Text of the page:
Real trees are a natural and renewable source over their lifetime the amount of CO2 a Christmas tree will absorb will be around 3.5kg assuming it is cut at 6ft. If it is burned or chipped and spread over the garden after Christmas then this will omit the same amount of carbon dioxide as absorbed when growing. So, there will be hardly any carbon footprint involved in the growing and cutting of your Christmas tree. Christmas tree farmers have one of the best reputations for sustainable growing practices and typically plant three trees for everyone they harvest.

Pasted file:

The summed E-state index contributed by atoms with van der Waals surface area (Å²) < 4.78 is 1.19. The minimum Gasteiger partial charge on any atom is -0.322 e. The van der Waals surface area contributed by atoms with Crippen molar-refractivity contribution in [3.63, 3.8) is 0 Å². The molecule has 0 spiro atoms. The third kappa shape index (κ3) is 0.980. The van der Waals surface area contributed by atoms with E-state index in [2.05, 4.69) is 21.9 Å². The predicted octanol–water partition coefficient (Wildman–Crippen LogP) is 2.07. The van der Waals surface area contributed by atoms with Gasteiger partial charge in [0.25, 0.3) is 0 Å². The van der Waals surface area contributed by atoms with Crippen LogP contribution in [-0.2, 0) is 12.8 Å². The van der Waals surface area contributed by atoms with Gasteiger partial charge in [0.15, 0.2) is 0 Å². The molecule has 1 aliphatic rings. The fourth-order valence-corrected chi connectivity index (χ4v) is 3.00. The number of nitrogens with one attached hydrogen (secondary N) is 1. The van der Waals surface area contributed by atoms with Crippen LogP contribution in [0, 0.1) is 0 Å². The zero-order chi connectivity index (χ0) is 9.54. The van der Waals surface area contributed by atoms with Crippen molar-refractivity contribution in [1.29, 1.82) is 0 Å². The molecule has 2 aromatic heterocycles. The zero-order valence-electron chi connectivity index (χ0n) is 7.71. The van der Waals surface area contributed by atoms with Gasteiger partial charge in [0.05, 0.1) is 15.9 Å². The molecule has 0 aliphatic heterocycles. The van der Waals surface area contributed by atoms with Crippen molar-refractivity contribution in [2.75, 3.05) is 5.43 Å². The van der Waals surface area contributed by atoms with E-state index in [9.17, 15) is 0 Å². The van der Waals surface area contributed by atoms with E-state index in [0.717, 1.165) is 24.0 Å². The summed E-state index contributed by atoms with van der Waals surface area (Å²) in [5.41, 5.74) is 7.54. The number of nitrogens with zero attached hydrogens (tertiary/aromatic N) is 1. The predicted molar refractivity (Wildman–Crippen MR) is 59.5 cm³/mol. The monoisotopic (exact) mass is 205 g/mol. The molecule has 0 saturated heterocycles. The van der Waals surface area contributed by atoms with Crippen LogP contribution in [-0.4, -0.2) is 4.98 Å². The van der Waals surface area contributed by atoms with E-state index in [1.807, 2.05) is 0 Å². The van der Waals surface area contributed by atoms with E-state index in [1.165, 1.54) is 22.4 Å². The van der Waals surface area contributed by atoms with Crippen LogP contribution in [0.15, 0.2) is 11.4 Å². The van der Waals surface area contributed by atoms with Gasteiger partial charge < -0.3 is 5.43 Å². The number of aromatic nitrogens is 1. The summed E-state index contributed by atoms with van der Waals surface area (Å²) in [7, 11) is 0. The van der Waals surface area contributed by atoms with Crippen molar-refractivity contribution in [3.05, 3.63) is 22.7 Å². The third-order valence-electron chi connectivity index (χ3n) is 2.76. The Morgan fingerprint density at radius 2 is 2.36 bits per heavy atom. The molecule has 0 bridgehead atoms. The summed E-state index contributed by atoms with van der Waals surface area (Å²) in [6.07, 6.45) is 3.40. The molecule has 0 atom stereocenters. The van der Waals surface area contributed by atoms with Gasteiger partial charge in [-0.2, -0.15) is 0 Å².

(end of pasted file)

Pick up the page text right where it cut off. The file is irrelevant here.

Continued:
While your tree is growing it provides an important habitat for wild life and the trees are favoured by small mammals such as field mice, as well as a hunting ground for buzzards, hawks, owls and foxes, plus they act as cover and food for a whole variety of insect and birds. Christmas tree growers recognise that working with nature is in their best interest and minimising any impact on the environment by using nature to assist them. Growers rely heavily on beneficial insects such as ladybirds, hoverfly plus parasitic mites and wasps. Insecticides are used sparingly and any applications are applied when any beneficially insects are hibernating, or safe in their eggs. Grass rides are planted between each block of trees giving even more ground cover for birds and small mammals.